The Germans had cultivated their own brand of extreme neo-liberalism which is known as ordoliberalism. The aim of the designers was to firmly limit the capacity of the “state”. I wrote about the influence of ordoliberalisms in this blog – Rescue packages and iron boots.
It was obvious that during the Maastricht process the neo-liberal leanings of the designers were never going to allow a fully-fledged federal fiscal capacity to be created, which would have allowed the EMU to actually effectively meet the challenges of the asymmetric aggregate demand shocks that the crisis generated.
Instead they wanted to limit the fiscal capacity of the state in the false belief that a self-regulating private market place would deliver the best outcomes and be resilient enough to withstand cyclical events. The Germans, of-course, knew that by signing up to the EMU they would have to change the way they pursued their mercantilist ambitions.
Previously, the Bundesbank had manipulated the Deutsch mark parity to ensure the German export sector remained very competitive. That is one of the reasons they became an export powerhouse. It is the same strategy that the Chinese are now following and being criticised for by the Europeans and others.
Once the Germans lost control of the exchange rate by signing up to the EMU they had to manipulate other “cost” variables to tilt the trade field in their favour. The Germans were aggressive in implementing their so-called “Hartz package of welfare reforms”. A few years ago we did a detailed study of the so-called Hartz reforms in the German labour market. One publicly available Working Paper is available describing some of that research.
The Hartz reforms were the exemplar of the neo-liberal approach to labour market deregulation. They were an integral part of the German government’s “Agenda 2010. They are a set of recommendations into the German labour market resulting from a 2002 commission, presided by and named after Peter Hartz, a key executive from German car manufacturer Volkswagen.
The recommendations were fully endorsed by the Schroeder government and introduced in four trenches: Hartz I to IV. The reforms of Hartz I to Hartz III, took place in January 2003-2004, while Hartz IV began in January 2005. The reforms represent extremely far reaching in terms of the labour market policy that had been stable for several decades.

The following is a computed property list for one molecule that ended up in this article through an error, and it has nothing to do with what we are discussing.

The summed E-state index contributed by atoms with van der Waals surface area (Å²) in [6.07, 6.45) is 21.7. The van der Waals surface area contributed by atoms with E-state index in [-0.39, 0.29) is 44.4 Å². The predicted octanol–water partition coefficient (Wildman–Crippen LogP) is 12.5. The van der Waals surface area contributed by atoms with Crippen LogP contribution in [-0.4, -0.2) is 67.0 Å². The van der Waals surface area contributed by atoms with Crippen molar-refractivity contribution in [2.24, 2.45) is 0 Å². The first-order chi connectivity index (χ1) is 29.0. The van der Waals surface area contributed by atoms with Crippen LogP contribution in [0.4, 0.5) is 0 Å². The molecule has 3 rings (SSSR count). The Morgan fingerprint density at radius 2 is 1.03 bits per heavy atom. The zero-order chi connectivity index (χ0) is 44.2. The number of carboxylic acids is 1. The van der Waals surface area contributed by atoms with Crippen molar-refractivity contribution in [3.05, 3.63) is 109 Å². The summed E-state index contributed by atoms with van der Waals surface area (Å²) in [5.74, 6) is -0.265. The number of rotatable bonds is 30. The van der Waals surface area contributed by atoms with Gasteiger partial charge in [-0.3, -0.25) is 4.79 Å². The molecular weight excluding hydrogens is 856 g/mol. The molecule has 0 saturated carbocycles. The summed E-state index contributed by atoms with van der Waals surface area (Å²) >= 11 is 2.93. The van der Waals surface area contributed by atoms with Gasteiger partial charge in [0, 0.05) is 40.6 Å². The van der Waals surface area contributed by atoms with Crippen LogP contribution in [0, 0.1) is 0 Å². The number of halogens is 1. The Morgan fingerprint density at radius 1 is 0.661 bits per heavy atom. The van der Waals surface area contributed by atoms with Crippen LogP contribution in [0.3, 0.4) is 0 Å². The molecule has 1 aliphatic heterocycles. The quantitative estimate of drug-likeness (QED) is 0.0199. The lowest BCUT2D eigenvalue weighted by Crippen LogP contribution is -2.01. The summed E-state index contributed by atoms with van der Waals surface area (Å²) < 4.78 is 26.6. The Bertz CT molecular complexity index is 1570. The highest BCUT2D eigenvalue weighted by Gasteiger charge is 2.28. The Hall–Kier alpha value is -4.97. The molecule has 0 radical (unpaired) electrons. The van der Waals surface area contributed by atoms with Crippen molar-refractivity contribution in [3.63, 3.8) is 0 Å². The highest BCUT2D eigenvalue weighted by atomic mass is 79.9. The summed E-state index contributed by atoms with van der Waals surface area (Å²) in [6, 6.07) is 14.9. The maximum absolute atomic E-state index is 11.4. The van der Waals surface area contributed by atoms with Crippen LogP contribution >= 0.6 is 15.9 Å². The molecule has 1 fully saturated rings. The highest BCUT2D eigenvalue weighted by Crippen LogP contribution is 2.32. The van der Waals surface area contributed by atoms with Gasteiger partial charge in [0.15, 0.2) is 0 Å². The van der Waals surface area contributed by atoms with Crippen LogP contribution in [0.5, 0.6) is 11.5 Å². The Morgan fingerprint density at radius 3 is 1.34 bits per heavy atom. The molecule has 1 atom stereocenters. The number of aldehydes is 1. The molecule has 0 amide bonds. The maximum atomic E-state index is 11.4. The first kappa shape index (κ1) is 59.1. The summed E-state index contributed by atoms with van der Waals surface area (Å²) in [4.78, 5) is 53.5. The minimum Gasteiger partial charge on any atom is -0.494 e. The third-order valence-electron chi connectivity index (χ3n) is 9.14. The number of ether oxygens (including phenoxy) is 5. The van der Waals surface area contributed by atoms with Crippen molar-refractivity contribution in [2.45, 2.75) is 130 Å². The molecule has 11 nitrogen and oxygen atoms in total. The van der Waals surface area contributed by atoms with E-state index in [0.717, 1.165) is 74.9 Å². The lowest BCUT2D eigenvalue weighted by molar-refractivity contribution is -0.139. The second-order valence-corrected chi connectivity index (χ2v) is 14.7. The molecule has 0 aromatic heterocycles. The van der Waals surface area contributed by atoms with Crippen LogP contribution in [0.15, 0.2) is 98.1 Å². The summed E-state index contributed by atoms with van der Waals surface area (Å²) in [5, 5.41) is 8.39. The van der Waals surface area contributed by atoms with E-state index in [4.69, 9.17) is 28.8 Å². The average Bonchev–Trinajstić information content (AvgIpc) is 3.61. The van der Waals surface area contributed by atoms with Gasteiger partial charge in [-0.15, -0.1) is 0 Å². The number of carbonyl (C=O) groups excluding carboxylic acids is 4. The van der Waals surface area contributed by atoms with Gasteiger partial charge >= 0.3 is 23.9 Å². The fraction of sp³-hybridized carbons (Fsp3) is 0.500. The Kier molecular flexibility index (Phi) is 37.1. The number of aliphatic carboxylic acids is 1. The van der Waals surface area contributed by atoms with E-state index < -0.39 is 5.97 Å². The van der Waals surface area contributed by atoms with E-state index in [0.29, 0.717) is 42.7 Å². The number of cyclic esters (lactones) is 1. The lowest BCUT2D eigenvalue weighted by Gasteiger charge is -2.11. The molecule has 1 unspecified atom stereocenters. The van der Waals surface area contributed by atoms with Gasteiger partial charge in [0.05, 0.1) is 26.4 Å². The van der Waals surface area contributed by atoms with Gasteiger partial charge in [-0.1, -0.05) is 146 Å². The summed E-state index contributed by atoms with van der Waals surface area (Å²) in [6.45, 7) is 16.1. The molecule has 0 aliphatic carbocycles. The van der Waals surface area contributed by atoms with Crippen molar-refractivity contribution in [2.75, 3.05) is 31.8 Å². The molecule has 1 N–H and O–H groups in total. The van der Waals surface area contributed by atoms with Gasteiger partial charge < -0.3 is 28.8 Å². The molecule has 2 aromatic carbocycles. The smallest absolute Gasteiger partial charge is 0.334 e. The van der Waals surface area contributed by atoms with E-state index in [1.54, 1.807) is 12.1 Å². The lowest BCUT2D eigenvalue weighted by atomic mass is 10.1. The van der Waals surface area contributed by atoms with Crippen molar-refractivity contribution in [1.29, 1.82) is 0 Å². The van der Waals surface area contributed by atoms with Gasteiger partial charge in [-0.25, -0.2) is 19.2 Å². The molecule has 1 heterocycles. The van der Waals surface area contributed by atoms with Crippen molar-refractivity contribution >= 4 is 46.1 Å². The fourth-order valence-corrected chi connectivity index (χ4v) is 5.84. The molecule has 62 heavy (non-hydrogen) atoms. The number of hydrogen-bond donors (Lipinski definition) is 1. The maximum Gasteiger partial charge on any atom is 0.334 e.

The Hartz process was broadly inline with reforms that have been pursued in other industrialised countries, following the OECD’s job study in 1994; a focus on supply side measures and privatisation of public employment agencies to reduce unemployment. The underlying claim was that unemployment was a supply-side problem rather than a systemic failure of the economy to produce enough jobs.
The reforms accelerated the casualisation of the labour market (so-called mini/midi jobs) and there was a sharp fall in regular employment after the introduction of the Hartz reforms.
The German approach had overtones of the old canard of a federal system – “smokestack chasing”. One of the problems that federal systems can encounter is disparate regional development (in states or sub-state regions). A typical issue that arose as countries engaged in the strong growth period after World War 2 was the tax and other concession that states in various countries offered business firms in return for location.
There is a large literature which shows how this practice not only undermines the welfare of other regions in the federal system but also compromise the position of the state doing the “chasing”.
But in the context of the EMU, the way in which the Germans pursued the Hartz reforms not only meant that they were undermining the welfare of the other EMU nations but also droving the living standards of German workers down.
So it is clear that the German model that the “powerhouses” followed in the period leading up to the crisis attacked the welfare of their own populations and made it virtually impossible for the other member states to enjoy enduring success once they had surrendered their currency sovereignty and the capacity to adjust to trade imbalances via exchange rate variations.
It was obvious that with “fixed exchange rates” imposed on member nations, the there would be wide imbalances emerging in real exchange rates (measures of external competitiveness that take into account local productivity, price movements and nominal exchange rates) across the Eurozone.